As you've probably heard, Amazon wants to deliver Kindles, novels, and other goods using drones. You know, those unmanned aerial vehicles that creep out condo dwellers and are supposed to stay clear of flight paths.
Today (March 30), the Guardian newspaper in the U.K. reported that the world's largest Internet retailer is testing delivery drones in Canada. More specifically, a secret site in B.C., just 2,000 feet from the U.S. border.
So what is Amazon up to on its "plot of open land lined by oak trees and firs"? The article states:
Early experiments in Canada have focused on a range of individual drone capabilities: sensors that can detect and avoid obstacles in a drone’s path; link-loss procedures that control the aircraft should its connection with base be broken; stability in wind and turbulence; and environmental impact.
Amazon is calling its planned drone delivery service Prime Air. The idea is to deliver packages to customers' doorsteps within a half-hour of them placing an order online.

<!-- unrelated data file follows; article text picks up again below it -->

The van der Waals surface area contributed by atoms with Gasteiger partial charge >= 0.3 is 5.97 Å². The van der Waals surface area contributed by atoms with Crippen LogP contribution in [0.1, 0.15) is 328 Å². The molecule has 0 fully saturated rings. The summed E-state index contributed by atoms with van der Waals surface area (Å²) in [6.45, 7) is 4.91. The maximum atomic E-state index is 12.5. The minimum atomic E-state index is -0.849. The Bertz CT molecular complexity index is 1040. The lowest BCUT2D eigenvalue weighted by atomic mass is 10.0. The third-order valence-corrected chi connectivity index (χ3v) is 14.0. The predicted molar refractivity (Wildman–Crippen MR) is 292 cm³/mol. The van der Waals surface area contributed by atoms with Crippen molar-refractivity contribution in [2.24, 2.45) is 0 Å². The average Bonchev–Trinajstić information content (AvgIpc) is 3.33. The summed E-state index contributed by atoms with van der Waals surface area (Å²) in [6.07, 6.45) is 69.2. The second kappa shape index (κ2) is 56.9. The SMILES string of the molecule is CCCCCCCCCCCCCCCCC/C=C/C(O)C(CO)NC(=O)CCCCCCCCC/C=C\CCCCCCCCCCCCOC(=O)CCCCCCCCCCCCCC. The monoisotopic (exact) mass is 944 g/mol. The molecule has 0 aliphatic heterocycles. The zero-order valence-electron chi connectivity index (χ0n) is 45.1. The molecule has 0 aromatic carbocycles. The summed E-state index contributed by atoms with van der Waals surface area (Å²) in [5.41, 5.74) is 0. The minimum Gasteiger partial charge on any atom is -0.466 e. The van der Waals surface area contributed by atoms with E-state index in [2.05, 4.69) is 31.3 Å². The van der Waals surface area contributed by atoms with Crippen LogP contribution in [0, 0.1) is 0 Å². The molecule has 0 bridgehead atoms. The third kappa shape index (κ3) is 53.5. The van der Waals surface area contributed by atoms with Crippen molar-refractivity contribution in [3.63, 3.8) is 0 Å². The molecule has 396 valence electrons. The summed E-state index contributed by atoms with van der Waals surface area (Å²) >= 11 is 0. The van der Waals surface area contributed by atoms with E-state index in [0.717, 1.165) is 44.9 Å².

The company is carrying out tests in B.C. because its requests to be allowed to do this research outdoors in Washington state have "so far largely been rebuffed" by the U.S. Federal Aviation Authority. The Guardian observes:
The contrast between the relative rigidity of the FAA’s approach to drone testing and the relatively relaxed regulatory regime in Canada is startling. Under the Canadian system, Amazon has been granted a virtual carte blanche regarding its entire fleet of drones within its designated airspace, having gone through a licensing process that took just three weeks.
According to the article, Amazon's "highly autonomous" drones will weigh less than 55 pounds, fly 50 miles per hour, and carry up to five pounds.